MAC: Mines and Communities

London Calling on a deadly transatlantic betrayal

Published by MAC on 2009-11-16
Source: Nostromo Research (2009-11-12)

Asbestos and the poisonous legacy of Ambler

Last week, the world's biggest public health organisation, US-based APHA, called on Congress to ban all manufacture, use of, and trading in, asbestos and related products.

This will add considerable weight to similar calls for total outlawing of one of the world's most poisonous substances, causing two of its most critical diseases - asbestosis and mesothelioma. (Arguably, silicosis, resulting from quarrying, gold mining, gem manufacture and other mining-related activities, may wreak a greater toll.)

In welcoming APHA's resolution, an organisation of US victims of asbestosis and mesothelioma, singles out just one contaminated site as "still plagued from asbestos piles left behind from the once profitable asbestos businesses."

That site is Ambler, in Pennsylvania.

Declares the California-based Asbestos Disease Awareness Organization (ADAO): "We can't let history repeat itself."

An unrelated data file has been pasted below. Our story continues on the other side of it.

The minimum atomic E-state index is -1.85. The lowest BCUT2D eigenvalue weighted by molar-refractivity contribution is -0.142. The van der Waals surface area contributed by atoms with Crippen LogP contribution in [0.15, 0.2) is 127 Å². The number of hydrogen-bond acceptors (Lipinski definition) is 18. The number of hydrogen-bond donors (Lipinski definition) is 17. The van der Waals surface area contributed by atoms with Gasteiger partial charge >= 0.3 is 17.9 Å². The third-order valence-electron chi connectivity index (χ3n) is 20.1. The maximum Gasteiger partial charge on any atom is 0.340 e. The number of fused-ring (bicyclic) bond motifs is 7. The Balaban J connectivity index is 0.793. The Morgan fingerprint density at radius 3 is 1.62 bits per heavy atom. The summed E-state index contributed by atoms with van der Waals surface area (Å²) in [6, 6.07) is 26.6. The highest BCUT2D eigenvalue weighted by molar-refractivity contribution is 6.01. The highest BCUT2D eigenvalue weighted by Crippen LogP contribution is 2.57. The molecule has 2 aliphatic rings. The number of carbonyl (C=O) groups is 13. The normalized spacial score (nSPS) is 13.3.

Indeed, we can't. But we also need to better understand that sorry history - and Ambler is as good as any place to start.

For the saga is certainly not over yet.

Ambler and the British Connection

In 1881, the Keasbey and Mattison Company, whose business included the manufacture of asbestos, moved into Ambler township. It dumped solid asbestos wastes in the town's environs, and pumped liquid slurries into constructed cinder berms which were allowed to dry.

Following the Great Depression, in 1934 the Ambler operations were sold to the London-listed company, Turner & Newhall (T&N), which operated the factory until its closure in 1962.

However, it took another twenty years before T&N ceased working with asbestos, even though its deadly impacts were already very well known. In 1996, T&N initiated a re-insurance scheme to save itself from swingeing claims by asbestos-poisoned former workers. Two years later, the UK firm was "rescued" by Federal-Mogul, a US automotive supplier, which bought T&N's assets then successfully filed for bankruptcy in its home country, due to inherited asbestos liabilities.

T&N also went into administration, and re-constituted itself into a UK car parts company. But some 40,000 of its benighted workers remained stranded, without receiving anything approaching adequate compensation for their asbestos-related diseases.

Initial investigations by the US Environmental Protection Agency (EPA) had shown that Ambler's air, groundwater, soil, sediments, and surface water were all contaminated with asbestos . The agency placed the site on its "Superfund" list for urgent clean-up and remediation.

Six thousand people at risk